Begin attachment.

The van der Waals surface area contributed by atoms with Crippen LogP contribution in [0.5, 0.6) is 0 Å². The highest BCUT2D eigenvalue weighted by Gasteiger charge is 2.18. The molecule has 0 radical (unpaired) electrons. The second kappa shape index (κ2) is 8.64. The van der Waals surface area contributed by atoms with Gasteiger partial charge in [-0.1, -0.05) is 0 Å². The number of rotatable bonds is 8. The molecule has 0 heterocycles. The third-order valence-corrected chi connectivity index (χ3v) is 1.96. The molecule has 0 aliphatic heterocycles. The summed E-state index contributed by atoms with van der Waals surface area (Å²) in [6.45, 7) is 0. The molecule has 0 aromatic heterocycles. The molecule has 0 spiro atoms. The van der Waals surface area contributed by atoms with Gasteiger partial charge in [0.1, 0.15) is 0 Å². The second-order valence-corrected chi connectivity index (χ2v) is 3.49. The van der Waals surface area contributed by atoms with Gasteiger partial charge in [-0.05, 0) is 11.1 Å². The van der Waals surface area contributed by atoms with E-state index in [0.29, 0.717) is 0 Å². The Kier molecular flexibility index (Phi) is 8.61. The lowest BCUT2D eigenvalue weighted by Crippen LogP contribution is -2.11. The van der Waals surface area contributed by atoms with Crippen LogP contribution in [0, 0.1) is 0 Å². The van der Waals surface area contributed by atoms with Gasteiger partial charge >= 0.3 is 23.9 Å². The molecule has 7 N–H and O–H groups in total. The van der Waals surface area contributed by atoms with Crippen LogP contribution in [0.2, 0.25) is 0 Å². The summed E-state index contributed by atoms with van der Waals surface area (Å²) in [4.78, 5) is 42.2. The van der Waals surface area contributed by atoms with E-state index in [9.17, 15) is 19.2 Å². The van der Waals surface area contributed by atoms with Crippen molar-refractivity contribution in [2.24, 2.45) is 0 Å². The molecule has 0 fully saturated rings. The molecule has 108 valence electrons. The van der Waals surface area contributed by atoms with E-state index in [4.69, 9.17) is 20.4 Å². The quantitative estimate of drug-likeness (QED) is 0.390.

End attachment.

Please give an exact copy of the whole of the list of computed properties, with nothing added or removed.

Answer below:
The van der Waals surface area contributed by atoms with Crippen LogP contribution in [0.5, 0.6) is 0 Å². The highest BCUT2D eigenvalue weighted by Gasteiger charge is 2.18. The molecule has 0 radical (unpaired) electrons. The second kappa shape index (κ2) is 8.64. The van der Waals surface area contributed by atoms with Gasteiger partial charge in [-0.1, -0.05) is 0 Å². The number of rotatable bonds is 8. The molecule has 0 heterocycles. The third-order valence-corrected chi connectivity index (χ3v) is 1.96. The molecule has 0 aliphatic heterocycles. The summed E-state index contributed by atoms with van der Waals surface area (Å²) in [6.45, 7) is 0. The molecule has 0 aromatic heterocycles. The molecule has 0 spiro atoms. The van der Waals surface area contributed by atoms with Gasteiger partial charge in [0.1, 0.15) is 0 Å². The second-order valence-corrected chi connectivity index (χ2v) is 3.49. The van der Waals surface area contributed by atoms with Gasteiger partial charge in [-0.05, 0) is 11.1 Å². The van der Waals surface area contributed by atoms with E-state index in [0.29, 0.717) is 0 Å². The Kier molecular flexibility index (Phi) is 8.61. The lowest BCUT2D eigenvalue weighted by Crippen LogP contribution is -2.11. The van der Waals surface area contributed by atoms with Crippen LogP contribution in [0, 0.1) is 0 Å². The van der Waals surface area contributed by atoms with Gasteiger partial charge >= 0.3 is 23.9 Å². The molecule has 7 N–H and O–H groups in total. The van der Waals surface area contributed by atoms with Crippen LogP contribution in [0.2, 0.25) is 0 Å². The summed E-state index contributed by atoms with van der Waals surface area (Å²) in [4.78, 5) is 42.2. The van der Waals surface area contributed by atoms with E-state index in [9.17, 15) is 19.2 Å². The van der Waals surface area contributed by atoms with Crippen molar-refractivity contribution in [2.24, 2.45) is 0 Å². The molecule has 0 fully saturated rings. The molecule has 108 valence electrons. The van der Waals surface area contributed by atoms with E-state index in [4.69, 9.17) is 20.4 Å². The quantitative estimate of drug-likeness (QED) is 0.390.